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the safety of the city."[1] What the "mystic deposits" were, nobody knows for certain, but they must have been of very archaic sanctity.

Ritual is preserved because it preserves luck. Not only among the Romans and the Brahmans, with their endless minute ritual actions, but among such lower races as the Kanekas of New Caledonia, the efficacy of religious functions is destroyed by the slightest accidental infraction of established rules.[2] The same timid conservatism presides over myth, and in each locality the mystery-plays, with their accompanying narratives, preserved inviolate the early forms of legend. Myth and ritual do not admit of being argued about. "C'était le rite établi. Ce n'était pas plus absurde qu'autre chose," says the conservative in M. Renan's piece, defending the mode of appointment of

               "The priest who slew the slayer,
               And shall himself be slain."

Now, if the rites and myths preserved by the timorousness of this same "cowardice towards the supernatural" were originally evolved in the stage of savagery, savage they would remain, as it is impious and dangerous to reform them till the religion which they serve perishes with them. These relics in Greek ritual and faith are very commonly explained as due to Oriental influences, as things borrowed from the dark and bloody superstitious of Asia.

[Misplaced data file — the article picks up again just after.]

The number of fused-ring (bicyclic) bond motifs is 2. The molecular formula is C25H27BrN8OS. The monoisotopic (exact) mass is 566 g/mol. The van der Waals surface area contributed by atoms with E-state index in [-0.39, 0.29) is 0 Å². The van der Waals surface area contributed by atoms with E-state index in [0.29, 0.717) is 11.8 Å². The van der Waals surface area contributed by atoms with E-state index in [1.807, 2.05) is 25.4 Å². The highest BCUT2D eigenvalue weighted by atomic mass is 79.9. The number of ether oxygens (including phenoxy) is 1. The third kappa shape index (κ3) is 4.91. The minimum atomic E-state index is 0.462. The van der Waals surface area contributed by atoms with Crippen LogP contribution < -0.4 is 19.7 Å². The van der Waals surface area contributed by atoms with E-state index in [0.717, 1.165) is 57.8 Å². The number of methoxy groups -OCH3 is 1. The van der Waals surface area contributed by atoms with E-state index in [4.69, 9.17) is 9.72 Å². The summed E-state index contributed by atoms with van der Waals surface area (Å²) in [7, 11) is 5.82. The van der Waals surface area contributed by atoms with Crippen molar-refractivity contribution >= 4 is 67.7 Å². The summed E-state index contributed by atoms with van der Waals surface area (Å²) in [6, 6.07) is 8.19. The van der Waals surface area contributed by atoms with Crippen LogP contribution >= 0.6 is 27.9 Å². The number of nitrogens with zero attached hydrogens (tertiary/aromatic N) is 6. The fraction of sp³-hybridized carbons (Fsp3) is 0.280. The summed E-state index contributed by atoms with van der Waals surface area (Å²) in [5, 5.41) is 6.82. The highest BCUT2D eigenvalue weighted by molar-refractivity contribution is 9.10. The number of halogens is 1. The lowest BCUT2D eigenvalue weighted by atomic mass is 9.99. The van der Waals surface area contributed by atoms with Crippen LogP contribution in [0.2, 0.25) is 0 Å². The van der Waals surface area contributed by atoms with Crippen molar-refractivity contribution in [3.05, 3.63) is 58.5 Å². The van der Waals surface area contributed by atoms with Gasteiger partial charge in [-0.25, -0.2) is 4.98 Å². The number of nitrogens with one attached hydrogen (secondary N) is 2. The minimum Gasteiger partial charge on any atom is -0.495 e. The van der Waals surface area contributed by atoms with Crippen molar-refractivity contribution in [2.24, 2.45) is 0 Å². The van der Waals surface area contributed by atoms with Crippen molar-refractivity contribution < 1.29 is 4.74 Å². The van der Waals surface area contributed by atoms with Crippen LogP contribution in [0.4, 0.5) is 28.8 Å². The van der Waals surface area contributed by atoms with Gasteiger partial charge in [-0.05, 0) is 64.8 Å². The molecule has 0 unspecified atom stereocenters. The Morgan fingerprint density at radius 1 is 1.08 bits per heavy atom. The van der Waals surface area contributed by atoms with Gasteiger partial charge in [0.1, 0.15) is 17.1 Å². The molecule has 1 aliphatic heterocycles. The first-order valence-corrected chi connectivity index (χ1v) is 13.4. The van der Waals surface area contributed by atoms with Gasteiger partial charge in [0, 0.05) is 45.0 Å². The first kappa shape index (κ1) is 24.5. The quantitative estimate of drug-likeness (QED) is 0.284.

1. Ap. Hermann, Lehrbuch, p. 41; Aglaophamus, 965.
  2. Thus the watchers of the dead in New Caledonia are fed by the sorcerer with a mess at the end of a very long spoon, and should the food miss the mouth, all the ceremonies have to be repeated. This detail is from Mr. J. J. Atkinson.